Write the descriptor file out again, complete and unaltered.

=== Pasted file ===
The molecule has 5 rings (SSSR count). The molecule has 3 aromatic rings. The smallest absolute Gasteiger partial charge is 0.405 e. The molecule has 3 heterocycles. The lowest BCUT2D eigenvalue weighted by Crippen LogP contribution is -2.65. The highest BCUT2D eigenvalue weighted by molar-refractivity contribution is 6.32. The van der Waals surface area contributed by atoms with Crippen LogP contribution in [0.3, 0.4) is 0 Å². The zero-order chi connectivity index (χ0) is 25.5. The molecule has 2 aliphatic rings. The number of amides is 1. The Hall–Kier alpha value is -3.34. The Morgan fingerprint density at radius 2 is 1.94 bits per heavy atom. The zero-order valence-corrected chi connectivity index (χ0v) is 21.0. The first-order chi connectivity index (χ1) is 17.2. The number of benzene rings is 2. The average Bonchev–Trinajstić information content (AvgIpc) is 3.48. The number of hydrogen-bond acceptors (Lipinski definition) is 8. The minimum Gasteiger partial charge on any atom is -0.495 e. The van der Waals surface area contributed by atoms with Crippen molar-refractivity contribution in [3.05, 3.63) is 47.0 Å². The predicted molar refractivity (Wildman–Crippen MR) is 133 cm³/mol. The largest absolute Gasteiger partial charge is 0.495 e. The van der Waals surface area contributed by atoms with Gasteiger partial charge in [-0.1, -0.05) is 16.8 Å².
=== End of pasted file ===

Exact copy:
The molecule has 5 rings (SSSR count). The molecule has 3 aromatic rings. The smallest absolute Gasteiger partial charge is 0.405 e. The molecule has 3 heterocycles. The lowest BCUT2D eigenvalue weighted by Crippen LogP contribution is -2.65. The highest BCUT2D eigenvalue weighted by molar-refractivity contribution is 6.32. The van der Waals surface area contributed by atoms with Crippen LogP contribution in [0.3, 0.4) is 0 Å². The zero-order chi connectivity index (χ0) is 25.5. The molecule has 2 aliphatic rings. The number of amides is 1. The Hall–Kier alpha value is -3.34. The Morgan fingerprint density at radius 2 is 1.94 bits per heavy atom. The zero-order valence-corrected chi connectivity index (χ0v) is 21.0. The first-order chi connectivity index (χ1) is 17.2. The number of benzene rings is 2. The average Bonchev–Trinajstić information content (AvgIpc) is 3.48. The number of hydrogen-bond acceptors (Lipinski definition) is 8. The minimum Gasteiger partial charge on any atom is -0.495 e. The van der Waals surface area contributed by atoms with Crippen molar-refractivity contribution in [3.05, 3.63) is 47.0 Å². The predicted molar refractivity (Wildman–Crippen MR) is 133 cm³/mol. The largest absolute Gasteiger partial charge is 0.495 e. The van der Waals surface area contributed by atoms with Gasteiger partial charge in [-0.1, -0.05) is 16.8 Å².